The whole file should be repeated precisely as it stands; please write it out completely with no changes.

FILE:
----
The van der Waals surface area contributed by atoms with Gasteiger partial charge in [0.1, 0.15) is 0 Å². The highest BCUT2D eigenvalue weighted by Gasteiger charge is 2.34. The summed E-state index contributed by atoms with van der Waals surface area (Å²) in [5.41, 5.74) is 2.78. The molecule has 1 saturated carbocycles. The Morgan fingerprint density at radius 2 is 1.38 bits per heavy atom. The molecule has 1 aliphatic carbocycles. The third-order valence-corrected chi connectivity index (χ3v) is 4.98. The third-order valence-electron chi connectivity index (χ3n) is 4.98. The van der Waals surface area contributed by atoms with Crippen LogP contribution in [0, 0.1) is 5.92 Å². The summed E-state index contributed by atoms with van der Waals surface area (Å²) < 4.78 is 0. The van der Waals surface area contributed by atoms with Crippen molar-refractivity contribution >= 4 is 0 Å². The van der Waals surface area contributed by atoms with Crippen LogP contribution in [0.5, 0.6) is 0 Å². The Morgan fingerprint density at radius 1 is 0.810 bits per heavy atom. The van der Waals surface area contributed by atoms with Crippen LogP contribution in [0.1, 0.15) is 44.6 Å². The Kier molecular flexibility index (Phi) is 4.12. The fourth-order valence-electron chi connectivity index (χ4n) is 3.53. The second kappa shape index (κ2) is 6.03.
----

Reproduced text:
The van der Waals surface area contributed by atoms with Gasteiger partial charge in [0.1, 0.15) is 0 Å². The highest BCUT2D eigenvalue weighted by Gasteiger charge is 2.34. The summed E-state index contributed by atoms with van der Waals surface area (Å²) in [5.41, 5.74) is 2.78. The molecule has 1 saturated carbocycles. The Morgan fingerprint density at radius 2 is 1.38 bits per heavy atom. The molecule has 1 aliphatic carbocycles. The third-order valence-corrected chi connectivity index (χ3v) is 4.98. The third-order valence-electron chi connectivity index (χ3n) is 4.98. The van der Waals surface area contributed by atoms with Crippen LogP contribution in [0, 0.1) is 5.92 Å². The summed E-state index contributed by atoms with van der Waals surface area (Å²) < 4.78 is 0. The van der Waals surface area contributed by atoms with Crippen molar-refractivity contribution >= 4 is 0 Å². The van der Waals surface area contributed by atoms with Crippen LogP contribution in [0.5, 0.6) is 0 Å². The Morgan fingerprint density at radius 1 is 0.810 bits per heavy atom. The van der Waals surface area contributed by atoms with Crippen LogP contribution in [0.1, 0.15) is 44.6 Å². The Kier molecular flexibility index (Phi) is 4.12. The fourth-order valence-electron chi connectivity index (χ4n) is 3.53. The second kappa shape index (κ2) is 6.03.